The good news: Tampa is an “emerging” downtown, one with a diverse and rising residential population and “lots of potential” for retail and small-business growth.
The bad news: This all comes from a study conducted before the coronavirus pandemic.
But the things downtown Tampa has going for it do bode fairly well for its post-pandemic growth, renowned urban planner David Dixon said Thursday at a virtual presentation for the Tampa Downtown Partnership.
“COVID is changing a lot,” said Dixon, a vice president at planning group Stantec, which supported the third annual International Downtown Association study. “It’s had a devastating impact on retail. It has changed much about what is happening in offices, in places that provide employment.”
But Tampa’s residential core, Dixon said, will help it sustain its growth in ways other cities can’t.
“It is where higher-income households are growing fastest, and frankly, it is where educated 25-to-35-year-old educated millennials are moving at the fastest pace,” he said. “This is probably one of the best indicators to where downtown’s economy is going and its ability to lead the Tampa Bay region’s income.”
Dixon has a lead role in planning Water Street Tampa, the $3 billion downtown development led by Tampa Bay Lightning owner Jeff Vinik and Cascade Investment, a private wealth fund owned by Bill Gates.
Water Street, he said, is counting on those younger residents to buoy a downtown retail market that has dropped by 67 percent since 2000.
“You can have all the fun, cool (things to do), but if you don’t have people living there, there aren’t going to be people walking around,” he said. “You’re not going to have vitality. This is what Water Street is planning for, and I think we’ll honestly achieve, because so much of this development will actually be downtown housing.”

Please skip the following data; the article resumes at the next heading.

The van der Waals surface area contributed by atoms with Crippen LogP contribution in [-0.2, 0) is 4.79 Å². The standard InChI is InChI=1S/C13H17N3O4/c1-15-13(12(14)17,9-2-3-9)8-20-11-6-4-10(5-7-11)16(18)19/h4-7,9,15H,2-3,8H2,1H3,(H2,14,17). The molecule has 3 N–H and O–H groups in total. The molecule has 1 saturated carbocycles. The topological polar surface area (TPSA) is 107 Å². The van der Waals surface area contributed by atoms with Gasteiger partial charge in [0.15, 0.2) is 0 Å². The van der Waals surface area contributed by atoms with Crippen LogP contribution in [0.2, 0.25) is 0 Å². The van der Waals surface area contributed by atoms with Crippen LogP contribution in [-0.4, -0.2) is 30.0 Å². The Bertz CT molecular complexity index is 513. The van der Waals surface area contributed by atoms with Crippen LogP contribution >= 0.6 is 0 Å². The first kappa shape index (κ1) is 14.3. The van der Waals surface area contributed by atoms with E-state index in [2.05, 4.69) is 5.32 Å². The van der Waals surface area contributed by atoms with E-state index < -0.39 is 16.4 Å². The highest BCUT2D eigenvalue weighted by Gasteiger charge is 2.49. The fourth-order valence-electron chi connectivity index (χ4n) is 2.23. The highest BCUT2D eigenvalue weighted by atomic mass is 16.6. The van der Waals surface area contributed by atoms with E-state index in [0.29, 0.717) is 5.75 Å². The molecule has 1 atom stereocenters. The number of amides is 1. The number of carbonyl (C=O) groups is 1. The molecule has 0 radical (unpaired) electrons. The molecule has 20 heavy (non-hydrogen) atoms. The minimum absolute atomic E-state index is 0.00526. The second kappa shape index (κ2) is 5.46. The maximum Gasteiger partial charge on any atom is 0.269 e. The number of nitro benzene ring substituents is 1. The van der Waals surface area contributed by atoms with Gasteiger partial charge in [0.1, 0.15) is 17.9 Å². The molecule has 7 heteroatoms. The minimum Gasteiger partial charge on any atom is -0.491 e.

The study examined more than 30 cities in terms of livability, inclusivity and economic activity; this was the first year Tampa was included. The study placed the city’s downtown in an “emerging” category — as opposed to “established” or “growing” — alongside downtowns of cities like Oklahoma City, San Antonio, Tuscon, Ariz. and Durham, N.C.
According to the study, jobs in downtown Tampa have fallen 14 percent since 2002 — but they still represent 21 percent of the city’s total job count, with creative and knowledge industry jobs both on the rise.
The area, though, has a higher rate of residence than other “emerging” downtowns, with a population that’s grown 36 percent since 2000. Notably, that population is more diverse than in other “islands of white privilege” that have popped up in renovated cities across the country.
“In most downtowns, the racial mix is frankly much whiter — particularly, growth in employment is much whiter, and certainly in jobs, downtown growth tends to be much whiter compared to the rest of the city,” Dixon said. “Downtown Tampa is maintaining, as it grows, much more of an equity balance.”
Dixon said that over the next two decades, the real estate market will be driven largely by college-educated singles and couples who may work work more from home, but who will want to be a walkable distance from amenities like restaurants and things to do in order to feel like they’re part of a community.
“The future of downtowns, I think, is much more about the folks who live there and work there — who work there on their own, or work in offices,” he said. “For every new 1,000 houses within a 5-minute walk, you can bring a block of Main Street to life. It is that block of Main Street that ultimately is the goal.”